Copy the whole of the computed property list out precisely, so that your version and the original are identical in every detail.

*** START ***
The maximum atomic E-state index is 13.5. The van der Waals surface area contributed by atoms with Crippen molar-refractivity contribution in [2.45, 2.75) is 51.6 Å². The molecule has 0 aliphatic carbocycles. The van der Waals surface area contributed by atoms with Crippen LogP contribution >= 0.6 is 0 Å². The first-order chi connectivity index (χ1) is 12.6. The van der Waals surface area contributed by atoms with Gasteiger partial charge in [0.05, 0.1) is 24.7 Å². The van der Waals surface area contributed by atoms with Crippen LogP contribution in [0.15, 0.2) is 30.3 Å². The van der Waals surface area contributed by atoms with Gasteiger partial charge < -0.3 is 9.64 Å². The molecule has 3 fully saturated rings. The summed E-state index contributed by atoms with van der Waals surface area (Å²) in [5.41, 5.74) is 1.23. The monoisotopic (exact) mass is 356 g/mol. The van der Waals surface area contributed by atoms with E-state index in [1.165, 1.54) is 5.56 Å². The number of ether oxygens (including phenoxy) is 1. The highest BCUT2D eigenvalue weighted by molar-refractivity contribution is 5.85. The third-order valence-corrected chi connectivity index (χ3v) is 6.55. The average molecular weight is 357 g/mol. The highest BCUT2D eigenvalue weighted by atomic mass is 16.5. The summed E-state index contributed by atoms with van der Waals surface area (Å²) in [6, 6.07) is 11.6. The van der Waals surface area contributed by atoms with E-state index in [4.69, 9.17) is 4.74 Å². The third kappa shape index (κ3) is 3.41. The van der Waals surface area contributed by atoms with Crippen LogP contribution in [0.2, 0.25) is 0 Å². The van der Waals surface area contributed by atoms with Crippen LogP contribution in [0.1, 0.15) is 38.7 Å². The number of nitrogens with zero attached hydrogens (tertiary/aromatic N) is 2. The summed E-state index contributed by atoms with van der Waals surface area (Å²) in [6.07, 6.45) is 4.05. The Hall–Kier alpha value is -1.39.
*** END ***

The maximum atomic E-state index is 13.5. The van der Waals surface area contributed by atoms with Crippen molar-refractivity contribution in [2.45, 2.75) is 51.6 Å². The molecule has 0 aliphatic carbocycles. The van der Waals surface area contributed by atoms with Crippen LogP contribution >= 0.6 is 0 Å². The first-order chi connectivity index (χ1) is 12.6. The van der Waals surface area contributed by atoms with Gasteiger partial charge in [0.05, 0.1) is 24.7 Å². The van der Waals surface area contributed by atoms with Crippen LogP contribution in [0.15, 0.2) is 30.3 Å². The van der Waals surface area contributed by atoms with Gasteiger partial charge < -0.3 is 9.64 Å². The molecule has 3 fully saturated rings. The summed E-state index contributed by atoms with van der Waals surface area (Å²) in [5.41, 5.74) is 1.23. The monoisotopic (exact) mass is 356 g/mol. The van der Waals surface area contributed by atoms with E-state index in [1.165, 1.54) is 5.56 Å². The number of ether oxygens (including phenoxy) is 1. The highest BCUT2D eigenvalue weighted by molar-refractivity contribution is 5.85. The third-order valence-corrected chi connectivity index (χ3v) is 6.55. The average molecular weight is 357 g/mol. The highest BCUT2D eigenvalue weighted by atomic mass is 16.5. The summed E-state index contributed by atoms with van der Waals surface area (Å²) in [6, 6.07) is 11.6. The van der Waals surface area contributed by atoms with E-state index in [4.69, 9.17) is 4.74 Å². The third kappa shape index (κ3) is 3.41. The van der Waals surface area contributed by atoms with Crippen LogP contribution in [0.2, 0.25) is 0 Å². The van der Waals surface area contributed by atoms with Crippen LogP contribution in [0.1, 0.15) is 38.7 Å². The number of nitrogens with zero attached hydrogens (tertiary/aromatic N) is 2. The summed E-state index contributed by atoms with van der Waals surface area (Å²) in [6.07, 6.45) is 4.05. The Hall–Kier alpha value is -1.39.